MLS Leans Into “Selling League” Tag
MLS Leans Into “Selling League” Tag avatar

With the January Transfer window set to close in a matter of hours, a trio of big money moves has put Major League Soccer in the spotlight and in the process validated Commissioner Don Garber’s December proclamation that MLS must “become more of a selling league.”

Don Garber  (ISI Photos/Robin Alam)

Now with Sebastian Giovinco, Miguel Almiron, and Luciano Acosta (possibly) on the way out from Toronto, Atlanta, and Washington DC, respectively, it would appear that Garber’s words have been heeded by the league’s owners.

Garber’s remarks at his State of the League speech prior to the 2018 MLS Cup in December were a 180 degree transition from his previously oft-stated belief that MLS needed to hang on to its marquee players in order to give fans something to latch onto as the league attempted to carve out a niche for itself in the hyper-competitive U.S. sports marketplace.

Garber said then that, “as a person who has been selling this league for nearly 20 years, I’ve always believed that you needed to have the players that resonated in your market to be those that could be aspirations for young kids who are peeking through the fence when they see them train.”

Garber, who arrived in MLS after a successful career in the NFL explained, “We all needed to get used to the fact that in the world of global soccer, players get sold. We (MLS) have been buying for so long, and as we’ve gone through the analysis, it’s hard to justify that investment and the investment that we have to make in player development. We’ve got to have something that turns this model around or else it’s going to be unsustainable. When I see Alphonso Davies get sold for what could be $22 million, that’s a positive thing for the league.”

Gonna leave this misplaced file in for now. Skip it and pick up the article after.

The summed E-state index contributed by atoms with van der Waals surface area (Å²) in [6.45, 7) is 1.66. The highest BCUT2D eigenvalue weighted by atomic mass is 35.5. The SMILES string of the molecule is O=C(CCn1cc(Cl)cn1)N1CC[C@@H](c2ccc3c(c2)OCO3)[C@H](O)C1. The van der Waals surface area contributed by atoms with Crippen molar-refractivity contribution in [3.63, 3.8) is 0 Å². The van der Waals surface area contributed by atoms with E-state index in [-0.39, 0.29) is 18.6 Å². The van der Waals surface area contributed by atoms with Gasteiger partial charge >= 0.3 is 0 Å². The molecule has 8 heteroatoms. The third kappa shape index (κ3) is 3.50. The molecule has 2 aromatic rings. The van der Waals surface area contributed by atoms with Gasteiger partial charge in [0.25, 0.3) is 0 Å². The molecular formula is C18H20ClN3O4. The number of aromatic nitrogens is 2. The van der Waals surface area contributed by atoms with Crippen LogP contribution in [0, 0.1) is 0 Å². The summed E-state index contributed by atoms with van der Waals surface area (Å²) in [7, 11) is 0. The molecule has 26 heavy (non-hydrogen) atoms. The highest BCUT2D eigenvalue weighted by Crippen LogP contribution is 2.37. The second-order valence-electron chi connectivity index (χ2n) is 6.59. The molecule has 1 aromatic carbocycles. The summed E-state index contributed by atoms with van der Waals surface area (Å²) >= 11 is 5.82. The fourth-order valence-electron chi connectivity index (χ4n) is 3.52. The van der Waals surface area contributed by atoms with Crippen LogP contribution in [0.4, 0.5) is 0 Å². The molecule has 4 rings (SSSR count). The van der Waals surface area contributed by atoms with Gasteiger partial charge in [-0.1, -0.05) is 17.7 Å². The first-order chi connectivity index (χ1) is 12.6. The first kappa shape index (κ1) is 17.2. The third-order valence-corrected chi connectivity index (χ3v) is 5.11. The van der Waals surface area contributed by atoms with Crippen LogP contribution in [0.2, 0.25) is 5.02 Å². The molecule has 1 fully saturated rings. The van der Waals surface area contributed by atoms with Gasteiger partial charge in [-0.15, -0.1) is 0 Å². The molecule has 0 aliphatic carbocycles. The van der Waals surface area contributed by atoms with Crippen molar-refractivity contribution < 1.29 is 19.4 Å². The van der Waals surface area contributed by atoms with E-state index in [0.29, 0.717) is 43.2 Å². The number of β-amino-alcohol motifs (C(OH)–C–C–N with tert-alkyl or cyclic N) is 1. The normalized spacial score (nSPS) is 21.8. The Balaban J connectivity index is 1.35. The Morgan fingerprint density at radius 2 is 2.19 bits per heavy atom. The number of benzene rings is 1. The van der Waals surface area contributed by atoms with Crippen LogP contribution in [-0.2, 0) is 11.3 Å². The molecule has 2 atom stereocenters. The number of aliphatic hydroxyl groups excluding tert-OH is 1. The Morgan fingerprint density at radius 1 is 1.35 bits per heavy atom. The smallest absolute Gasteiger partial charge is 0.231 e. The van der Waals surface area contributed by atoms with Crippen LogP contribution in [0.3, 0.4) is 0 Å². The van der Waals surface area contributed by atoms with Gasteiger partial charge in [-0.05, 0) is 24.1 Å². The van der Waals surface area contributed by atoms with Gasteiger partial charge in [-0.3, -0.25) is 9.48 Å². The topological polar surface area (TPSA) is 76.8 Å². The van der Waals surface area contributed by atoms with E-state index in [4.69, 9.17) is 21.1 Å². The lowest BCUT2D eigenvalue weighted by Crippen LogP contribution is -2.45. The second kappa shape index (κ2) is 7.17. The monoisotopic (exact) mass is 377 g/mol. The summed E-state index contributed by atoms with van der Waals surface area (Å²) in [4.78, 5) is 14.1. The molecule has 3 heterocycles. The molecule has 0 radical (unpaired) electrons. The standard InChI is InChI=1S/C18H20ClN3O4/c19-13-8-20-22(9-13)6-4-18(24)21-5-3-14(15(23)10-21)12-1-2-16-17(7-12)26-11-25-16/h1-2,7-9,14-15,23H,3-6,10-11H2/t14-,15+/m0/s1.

Alphonso Davies playing for the MLS All Star team in August 2018. (ISI Photos/Perry McIntyre)

The sale of 18-year-old Canadian midfielder Davies from the Vancouver Whitecaps to German superclub Bayern (for a then MLS record fee) accelerated the league’s new philosophy and was soon followed by smaller financial deals as Tyler Adams jumped to RB Leipzig from sister club New York Red Bulls and 18-year-old center back Chris Richards joined Davies in Munich when his loan was made a transfer from FC Dallas.

These latest moves differ from the earlier deals in that Giovinco, Almiron, and Acosta were all purchased by MLS teams while Davies, Adams, and Richards, were all developed (in varying degrees) by the selling teams.

And though the transactions have made MLS players in the world market at a previously unseen level, each of the transfers is unique.

Miguel Almiron is the largest deal for a MLS player. (ISI Photos/Andy Mead)

Almiron’s move to Newcastle from Atlanta not only surpassed the Davies deal as the largest transfer fee received by an MLS team (and the league, which also gets a cut), it is also the most money ever paid out by Newcastle United to purchase a player, and is, therefore, big news in England, where the Toons are fighting a relegation battle.